According to Israeli political sources on Monday, the special funding would be used to house 9000 evacuated Jewish settlers in underpopulated areas of Israel.
"This is our biggest aid request in my memory - which is hardly surprising given the unprecedented scale of the Disengagement Plan," a senior Israeli political source said.
Israel's Haaretz daily, which first reported the request, said it would be formally submitted by Prime Minister Ariel Sharon's top aides to US National Security Council official Elliot Abrams in a meeting scheduled for Monday evening.
The Bush administration has agreed in principle to help fund the Gaza plan, Haaretz said. Washington wants the withdrawals to consolidate a five-month-old truce and spur talks on a US-led road map for a Palestinian state alongside Israel.
But Israel is already among the largest recipients of US aid, getting around $2.8 billion annually. Much of the funding comes in the form of grants that are spent on imports from the US military.
And the normally robust Israeli-US defence ties have been shaken in recent months by Pentagon anger at Israel's sale of advanced weaponry to China. Israeli Defence Minister Shaul Mofaz is due to make a fence-mending visit to Washington next week.
Israel is preparing to wall off
an entire section of Jerusalem
The Bush administration has also voiced misgivings about Israel's construction of a vast separation barrier through the West Bank, fearing it could imperil future talks with the Palestinians.
Israel's cabinet on Sunday approved a section of the barrier that would separate 55,000 Palestinian residents of East Jerusalem from the city centre.
And although Sharon casts the pullout as "disengagement" from almost five years of fighting with the Palestinians, he faces mounting hostility from far-rightists who condemn the move as a betrayal of Jewish claims on biblical land and a reward for Palestinian resistance to occupation.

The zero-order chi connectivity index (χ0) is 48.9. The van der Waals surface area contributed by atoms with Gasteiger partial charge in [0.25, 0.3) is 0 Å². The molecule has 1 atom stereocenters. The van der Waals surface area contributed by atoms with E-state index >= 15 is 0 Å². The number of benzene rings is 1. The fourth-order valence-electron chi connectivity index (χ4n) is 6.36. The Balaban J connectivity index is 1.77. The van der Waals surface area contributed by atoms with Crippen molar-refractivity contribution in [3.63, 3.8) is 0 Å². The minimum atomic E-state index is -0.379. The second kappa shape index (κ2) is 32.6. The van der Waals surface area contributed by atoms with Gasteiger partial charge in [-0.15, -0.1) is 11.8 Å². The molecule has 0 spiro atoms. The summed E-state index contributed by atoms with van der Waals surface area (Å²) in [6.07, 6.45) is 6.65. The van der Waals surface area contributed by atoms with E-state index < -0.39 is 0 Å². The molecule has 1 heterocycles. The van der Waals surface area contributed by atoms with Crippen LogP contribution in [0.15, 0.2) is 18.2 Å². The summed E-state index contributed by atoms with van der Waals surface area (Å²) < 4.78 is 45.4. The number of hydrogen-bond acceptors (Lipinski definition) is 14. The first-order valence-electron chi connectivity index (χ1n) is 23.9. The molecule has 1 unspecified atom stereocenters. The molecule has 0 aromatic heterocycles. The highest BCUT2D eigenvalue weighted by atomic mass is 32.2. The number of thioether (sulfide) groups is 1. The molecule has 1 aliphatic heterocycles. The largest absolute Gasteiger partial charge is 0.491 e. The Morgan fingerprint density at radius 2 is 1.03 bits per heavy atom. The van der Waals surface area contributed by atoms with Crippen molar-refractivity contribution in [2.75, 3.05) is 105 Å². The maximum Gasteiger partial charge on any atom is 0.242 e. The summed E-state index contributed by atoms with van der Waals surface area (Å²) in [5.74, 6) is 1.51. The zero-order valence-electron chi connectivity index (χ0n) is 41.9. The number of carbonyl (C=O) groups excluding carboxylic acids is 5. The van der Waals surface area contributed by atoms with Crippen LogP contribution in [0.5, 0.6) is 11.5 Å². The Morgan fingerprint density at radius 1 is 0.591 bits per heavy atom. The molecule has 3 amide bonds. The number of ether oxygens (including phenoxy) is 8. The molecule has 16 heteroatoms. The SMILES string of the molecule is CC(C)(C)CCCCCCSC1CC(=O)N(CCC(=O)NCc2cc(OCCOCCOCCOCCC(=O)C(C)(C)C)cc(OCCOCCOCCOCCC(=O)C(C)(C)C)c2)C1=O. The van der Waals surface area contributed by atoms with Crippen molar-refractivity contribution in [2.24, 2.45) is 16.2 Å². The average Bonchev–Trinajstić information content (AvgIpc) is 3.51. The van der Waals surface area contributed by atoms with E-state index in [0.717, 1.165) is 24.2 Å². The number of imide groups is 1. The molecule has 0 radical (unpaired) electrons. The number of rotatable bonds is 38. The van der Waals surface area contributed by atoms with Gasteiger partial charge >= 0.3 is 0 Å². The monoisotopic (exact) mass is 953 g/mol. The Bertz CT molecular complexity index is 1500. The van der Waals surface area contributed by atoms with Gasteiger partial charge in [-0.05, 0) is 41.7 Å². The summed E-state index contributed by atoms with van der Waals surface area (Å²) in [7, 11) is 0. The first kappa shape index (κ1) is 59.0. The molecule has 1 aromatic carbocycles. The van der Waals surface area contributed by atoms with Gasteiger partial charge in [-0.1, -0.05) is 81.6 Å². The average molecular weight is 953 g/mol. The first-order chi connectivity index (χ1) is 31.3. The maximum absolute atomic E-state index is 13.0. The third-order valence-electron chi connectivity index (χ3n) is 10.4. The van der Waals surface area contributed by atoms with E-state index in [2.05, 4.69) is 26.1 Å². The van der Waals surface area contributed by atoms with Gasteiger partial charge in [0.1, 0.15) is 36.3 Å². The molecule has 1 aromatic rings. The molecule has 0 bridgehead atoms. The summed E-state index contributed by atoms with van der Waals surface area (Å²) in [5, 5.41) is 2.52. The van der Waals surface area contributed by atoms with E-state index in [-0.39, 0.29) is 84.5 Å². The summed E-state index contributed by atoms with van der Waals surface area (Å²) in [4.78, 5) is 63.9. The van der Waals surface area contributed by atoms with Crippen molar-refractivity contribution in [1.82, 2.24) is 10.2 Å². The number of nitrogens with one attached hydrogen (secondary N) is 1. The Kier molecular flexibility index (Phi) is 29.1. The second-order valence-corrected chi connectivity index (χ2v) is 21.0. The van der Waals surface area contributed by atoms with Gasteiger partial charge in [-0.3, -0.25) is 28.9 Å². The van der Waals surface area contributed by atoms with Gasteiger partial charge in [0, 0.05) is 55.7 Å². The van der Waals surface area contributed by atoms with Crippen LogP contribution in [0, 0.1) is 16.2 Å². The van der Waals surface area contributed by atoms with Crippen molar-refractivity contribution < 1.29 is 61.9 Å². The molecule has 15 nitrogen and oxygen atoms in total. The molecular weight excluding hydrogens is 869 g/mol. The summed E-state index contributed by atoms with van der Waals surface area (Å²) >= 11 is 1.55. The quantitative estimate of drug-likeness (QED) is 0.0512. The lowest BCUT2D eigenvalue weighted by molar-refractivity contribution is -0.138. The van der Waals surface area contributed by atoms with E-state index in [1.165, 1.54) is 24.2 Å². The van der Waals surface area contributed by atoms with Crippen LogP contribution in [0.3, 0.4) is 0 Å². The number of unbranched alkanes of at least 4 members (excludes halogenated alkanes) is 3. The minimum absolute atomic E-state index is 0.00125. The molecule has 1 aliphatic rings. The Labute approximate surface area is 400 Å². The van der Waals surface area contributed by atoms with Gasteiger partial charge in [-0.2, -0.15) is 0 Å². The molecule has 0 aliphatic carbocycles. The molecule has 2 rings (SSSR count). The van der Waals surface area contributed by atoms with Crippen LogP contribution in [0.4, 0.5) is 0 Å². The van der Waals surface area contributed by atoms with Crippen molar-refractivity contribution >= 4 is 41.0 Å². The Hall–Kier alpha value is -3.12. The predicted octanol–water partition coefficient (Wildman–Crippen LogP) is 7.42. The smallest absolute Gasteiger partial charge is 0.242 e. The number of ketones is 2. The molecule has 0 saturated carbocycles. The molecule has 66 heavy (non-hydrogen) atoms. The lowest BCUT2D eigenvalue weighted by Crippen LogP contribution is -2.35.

Counting the cost
The cost of the Gaza withdrawal, the first time Israel will have uprooted settlements from occupied land Palestinians want returned for a state, is estimated at $1.74 billion.
The Israelis evacuated from Gaza's 21 settlements and from another four West Bank settlements are eligible for relocation funds, and have been encouraged by the government to move to the underdeveloped Galilee and Negev regions.
But Sharon has said this will require heavy investment in new infrastructure.
Including the costs of withdrawal, Israel has set a budget deficit target of 3.4% of gross domestic product - still above the 3% it had promised the United States in order to win $9 billion in local guarantees from 2003.
The government has allocated costs as an addition to the state budget and will spread them over three years to keep the deficit from rising significantly.
While welcoming any Israeli withdrawals, Palestinians suspect Sharon plans to leave them tiny Gaza while cementing Israel's hold on swathes of settlements in the West Bank.